SWAT for Improved Habitat at Fults Hill Prairie Nature Preserve

February 18, 2017 clifftop CliffNotes

A long walk for stewardship at one of the hill prairies: a relatively easy hike, after the steep assent from the parking area up to the top of the bluffs. Photo courtesy Eric Smith, IDNR,

Many hands make light work…

So do many pairs of legs, strong arms and backs, chainsaws, brush cutters, herbicide applicators and, most assuredly, a cooperative effort to get a lot of work done.

CLIFFhanger volunteers joined with IDNR/INPC staff for three SWAT workdays on Fults Hill Prairie Nature Preserve. Photo courtesy Eric Smith, INDR.

In late January a team of people assembled from across the state for three days of heavy work to clear brush and woody plants that had invaded and were degrading the hill prairies of Fults Hill Prairie Nature Preserve. In three short days about 20 acres of the hill prairies were treated with the collective efforts of more than 240 people hours.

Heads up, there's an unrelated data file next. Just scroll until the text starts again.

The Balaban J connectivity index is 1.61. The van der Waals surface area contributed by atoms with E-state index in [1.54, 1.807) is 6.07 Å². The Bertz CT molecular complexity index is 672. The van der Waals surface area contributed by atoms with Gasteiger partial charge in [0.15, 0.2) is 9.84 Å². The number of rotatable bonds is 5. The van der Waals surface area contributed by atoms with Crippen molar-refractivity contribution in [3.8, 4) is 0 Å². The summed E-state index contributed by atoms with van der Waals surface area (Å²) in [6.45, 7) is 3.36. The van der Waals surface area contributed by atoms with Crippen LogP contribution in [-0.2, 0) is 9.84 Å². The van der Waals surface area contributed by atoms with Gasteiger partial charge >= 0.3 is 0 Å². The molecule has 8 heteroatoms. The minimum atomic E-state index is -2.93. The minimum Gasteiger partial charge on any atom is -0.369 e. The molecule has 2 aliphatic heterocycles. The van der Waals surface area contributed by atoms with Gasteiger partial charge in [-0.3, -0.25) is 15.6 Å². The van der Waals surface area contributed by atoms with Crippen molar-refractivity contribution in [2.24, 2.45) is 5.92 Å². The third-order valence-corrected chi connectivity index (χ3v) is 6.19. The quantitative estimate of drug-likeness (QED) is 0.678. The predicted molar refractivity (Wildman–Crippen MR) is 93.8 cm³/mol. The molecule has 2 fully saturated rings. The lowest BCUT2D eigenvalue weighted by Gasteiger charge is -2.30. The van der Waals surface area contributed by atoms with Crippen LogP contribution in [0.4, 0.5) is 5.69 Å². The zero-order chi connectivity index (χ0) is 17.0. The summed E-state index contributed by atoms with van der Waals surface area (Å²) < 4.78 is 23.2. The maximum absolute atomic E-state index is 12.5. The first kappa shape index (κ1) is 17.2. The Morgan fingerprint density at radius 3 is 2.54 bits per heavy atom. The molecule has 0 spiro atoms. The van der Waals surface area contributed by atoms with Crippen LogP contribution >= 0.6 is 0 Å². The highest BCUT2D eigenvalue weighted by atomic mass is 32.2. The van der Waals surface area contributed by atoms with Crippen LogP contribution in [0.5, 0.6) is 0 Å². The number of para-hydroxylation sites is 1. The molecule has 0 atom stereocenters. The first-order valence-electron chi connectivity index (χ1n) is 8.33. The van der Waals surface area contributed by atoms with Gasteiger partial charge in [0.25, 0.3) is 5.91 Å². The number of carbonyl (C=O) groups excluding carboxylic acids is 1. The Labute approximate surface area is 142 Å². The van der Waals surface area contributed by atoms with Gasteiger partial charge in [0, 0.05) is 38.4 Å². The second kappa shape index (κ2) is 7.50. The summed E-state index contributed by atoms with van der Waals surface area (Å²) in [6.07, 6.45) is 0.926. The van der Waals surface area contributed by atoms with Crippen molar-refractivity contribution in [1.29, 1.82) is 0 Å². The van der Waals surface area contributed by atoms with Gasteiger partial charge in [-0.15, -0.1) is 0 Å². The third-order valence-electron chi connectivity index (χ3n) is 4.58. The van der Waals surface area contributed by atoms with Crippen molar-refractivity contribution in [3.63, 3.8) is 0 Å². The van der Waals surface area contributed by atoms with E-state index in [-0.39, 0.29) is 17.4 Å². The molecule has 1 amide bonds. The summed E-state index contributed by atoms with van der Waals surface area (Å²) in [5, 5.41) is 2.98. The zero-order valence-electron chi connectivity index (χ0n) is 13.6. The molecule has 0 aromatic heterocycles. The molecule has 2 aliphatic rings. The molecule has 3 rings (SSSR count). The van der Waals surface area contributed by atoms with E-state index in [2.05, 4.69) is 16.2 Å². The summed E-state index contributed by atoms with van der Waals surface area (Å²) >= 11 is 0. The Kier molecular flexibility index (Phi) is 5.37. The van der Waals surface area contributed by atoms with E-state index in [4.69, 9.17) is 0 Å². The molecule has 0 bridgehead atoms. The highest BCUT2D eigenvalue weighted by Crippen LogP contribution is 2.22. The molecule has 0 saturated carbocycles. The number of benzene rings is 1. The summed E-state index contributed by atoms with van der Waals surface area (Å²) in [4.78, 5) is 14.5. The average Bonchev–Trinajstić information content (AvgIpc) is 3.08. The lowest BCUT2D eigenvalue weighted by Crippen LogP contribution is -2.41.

They call it a “SWAT,” a purposeful echo of the police acronym and 1980’s television drama “Special Weapons and Tactics” to denote the concept of a special force with special equipment. The Illinois Department of Natural Resources (IDNR) first used the concept back in the 1980s when Natural Heritage staff members decided to pool resources for needed work at targeted Nature Preserves, sites dedicated or registered with the Illinois Nature Preserves Commission (INPC). Sometimes the work involved large-scale heavy-labor stewardship tasks, but the benefits of group work also were brought to tasks as diverse conducting full biological inventories at a select site or even specific tasks such as a mussel survey on a particular stream.